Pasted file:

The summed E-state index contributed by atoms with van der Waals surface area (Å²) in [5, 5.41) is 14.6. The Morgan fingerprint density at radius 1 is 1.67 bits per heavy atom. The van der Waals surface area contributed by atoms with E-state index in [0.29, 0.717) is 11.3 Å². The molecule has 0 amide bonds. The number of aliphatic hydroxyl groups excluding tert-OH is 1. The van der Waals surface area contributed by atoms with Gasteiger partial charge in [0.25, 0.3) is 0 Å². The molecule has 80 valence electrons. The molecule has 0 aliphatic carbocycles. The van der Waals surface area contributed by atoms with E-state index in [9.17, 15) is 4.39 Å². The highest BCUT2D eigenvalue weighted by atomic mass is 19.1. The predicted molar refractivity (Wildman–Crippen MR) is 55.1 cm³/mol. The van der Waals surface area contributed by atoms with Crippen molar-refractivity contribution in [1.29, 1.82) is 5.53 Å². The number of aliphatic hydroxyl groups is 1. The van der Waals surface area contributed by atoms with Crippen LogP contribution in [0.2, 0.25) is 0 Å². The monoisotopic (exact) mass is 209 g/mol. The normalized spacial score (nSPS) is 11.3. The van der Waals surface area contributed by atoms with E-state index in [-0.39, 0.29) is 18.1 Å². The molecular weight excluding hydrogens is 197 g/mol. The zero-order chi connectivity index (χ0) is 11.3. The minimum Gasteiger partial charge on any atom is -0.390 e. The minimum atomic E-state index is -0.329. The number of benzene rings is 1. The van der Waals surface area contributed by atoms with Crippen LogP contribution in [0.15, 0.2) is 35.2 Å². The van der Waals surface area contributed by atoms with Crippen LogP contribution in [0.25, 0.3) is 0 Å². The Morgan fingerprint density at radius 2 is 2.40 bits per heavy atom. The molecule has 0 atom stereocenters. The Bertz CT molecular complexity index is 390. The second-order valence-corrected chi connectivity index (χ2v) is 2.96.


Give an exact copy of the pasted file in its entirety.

The summed E-state index contributed by atoms with van der Waals surface area (Å²) in [5, 5.41) is 14.6. The Morgan fingerprint density at radius 1 is 1.67 bits per heavy atom. The van der Waals surface area contributed by atoms with E-state index in [0.29, 0.717) is 11.3 Å². The molecule has 0 amide bonds. The number of aliphatic hydroxyl groups excluding tert-OH is 1. The van der Waals surface area contributed by atoms with Gasteiger partial charge in [0.25, 0.3) is 0 Å². The molecule has 80 valence electrons. The molecule has 0 aliphatic carbocycles. The van der Waals surface area contributed by atoms with E-state index in [9.17, 15) is 4.39 Å². The highest BCUT2D eigenvalue weighted by atomic mass is 19.1. The predicted molar refractivity (Wildman–Crippen MR) is 55.1 cm³/mol. The van der Waals surface area contributed by atoms with Crippen molar-refractivity contribution in [1.29, 1.82) is 5.53 Å². The number of aliphatic hydroxyl groups is 1. The van der Waals surface area contributed by atoms with Crippen LogP contribution in [0.2, 0.25) is 0 Å². The monoisotopic (exact) mass is 209 g/mol. The normalized spacial score (nSPS) is 11.3. The van der Waals surface area contributed by atoms with E-state index in [-0.39, 0.29) is 18.1 Å². The molecular weight excluding hydrogens is 197 g/mol. The zero-order chi connectivity index (χ0) is 11.3. The minimum Gasteiger partial charge on any atom is -0.390 e. The minimum atomic E-state index is -0.329. The number of benzene rings is 1. The van der Waals surface area contributed by atoms with Crippen LogP contribution in [0.15, 0.2) is 35.2 Å². The van der Waals surface area contributed by atoms with Crippen LogP contribution in [0.25, 0.3) is 0 Å². The Morgan fingerprint density at radius 2 is 2.40 bits per heavy atom. The molecule has 0 atom stereocenters. The Bertz CT molecular complexity index is 390. The second-order valence-corrected chi connectivity index (χ2v) is 2.96.